Of course some of the issues that relate to the study of these intergenerational perceptions are the result of stereotypes. Authors Lynne Lancaster and David Stillman conclude, “We’ve all been exposed to too many media images of the annoyingly precocious Millennial kid, or the tattooed Generation X slacker, or the guilt-ridden workaholic Boomer… …The media puts negative images into our minds, and these affect how we view each of the generations.”

Stereotypes they may be, and of course each individual is unique, but these perceptions are responses to actual behaviors and attitudes reflecting how a person experienced life, particularly during their formative years.

And that brings us to the Millennials. As you consider leading a church that is impactful intergenerationally, I’d suggest seeing four factors that influence how a Millennial sees you.

The first is the Millennial’s sense of failed promises. For Boomers, the concept of “The American Dream” gave us assurance, a persistent cultural hope. The recent economic downturn and joblessness have been just a phase for us. But for someone who is 18, the culture of hopelessness has colored their entire adolescence. BusinessWeek recently called them “The Lost Generation”, noting that they are the most unemployed generation in history.

Think about how you would view your formative years if they in essence began on September 11, 2001. It’s no wonder that one student told me, “We’re to the point that we’re used to not being able to trust. We desperately want and need God (and people) to come through.”

The second factor influencing a Millennial’s approach to life is related to the first. It’s the pursuit of what’s real. It’s no coincidence that this generation was weaned on reality television. And it’s one reason they are rejecting “religion” in record numbers. (A Christian Boomer is much more comfortable being described as “religious” than a Christian Millennial.) A Millennial’s anthem might be the YouTube video entitled “Why I Hate Religion But Love Jesus”, which is on its way past 20 million views.

A Millennial believes that the Gospel should make a real difference in your life and theirs. Therefore, appealing to a 20-year old is likely just as much about helping people across the globe get clean water as it is including a Gungor song in the worship mix. It’s as much about operating a food bank as it is having a website that leaps off the screen. One leader at a highly-regarded Christian university told me, “I see over and over again, students want practical and real world ways to express their faith – often through tangible ways of caring for the disenfranchised.”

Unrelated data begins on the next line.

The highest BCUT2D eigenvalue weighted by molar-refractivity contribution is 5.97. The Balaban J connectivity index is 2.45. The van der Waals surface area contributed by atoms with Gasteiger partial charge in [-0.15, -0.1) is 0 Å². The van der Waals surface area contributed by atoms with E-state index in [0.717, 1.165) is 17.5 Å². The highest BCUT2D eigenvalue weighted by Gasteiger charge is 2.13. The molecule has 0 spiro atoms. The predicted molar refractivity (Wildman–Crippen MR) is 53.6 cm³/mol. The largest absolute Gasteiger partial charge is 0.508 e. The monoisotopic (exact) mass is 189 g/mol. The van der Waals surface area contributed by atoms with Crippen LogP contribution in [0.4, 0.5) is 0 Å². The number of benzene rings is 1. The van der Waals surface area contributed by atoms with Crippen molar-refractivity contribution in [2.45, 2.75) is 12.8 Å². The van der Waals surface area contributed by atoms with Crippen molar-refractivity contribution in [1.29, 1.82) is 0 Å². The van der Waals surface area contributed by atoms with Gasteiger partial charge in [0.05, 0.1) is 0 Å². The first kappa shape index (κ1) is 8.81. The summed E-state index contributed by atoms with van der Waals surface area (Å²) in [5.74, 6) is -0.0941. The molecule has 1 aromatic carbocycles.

Thirdly, this is the “Everyone-Gets-A-Trophy” generation. Perhaps due to the insecurities of their Boomer or Gen-X parents, they grew up in a world where everybody plays and everybody wins. As a result, many expect to be directly involved in what impacts them and they expect some kind of reward. Church should have an impact, prayer an answer, faith a response, etc. Of course this may mean they will struggle to learn the concept of waiting on God, but that’s an idea for another essay.

Finally, the Millennial Generation covets connection and relationship. That’s not to say that they always understand how properly to build relationship, but they are certainly connected.

According to C&R Research, 22% of 6-9 year-olds in the United States has a cell phone. For 10-14 year-olds it’s 60%. The average 14 year-old sends 70 text messages per day. There is even a name for the concept of the 16 year-old who spends the evening alone in his bedroom “connecting” with his 176 Facebook friends. Some sociologists have termed this “Connection via Isolation”. This generation invented the idea of “un-friending” someone. You get the idea.

A church that connects with a Millennial will do just that. The Millennial is looking for opportunities to be “plugged in” on their own terms, perhaps because they have never known a life otherwise, no matter what we may think of the quality of that connection.

Perhaps the best news is that, if you’ve read this far, you care. The perspective of the young person matters to you; You’ve probably already determined to think differently about doing church, asking God to provide fresh vision through new eyes. And while there may be programs you will adopt or changes you will make to ensure the church’s relevance to this generation, a Christ-mind determined to understand will always be the first and most important part of a leader’s plan for intergenerational ministry.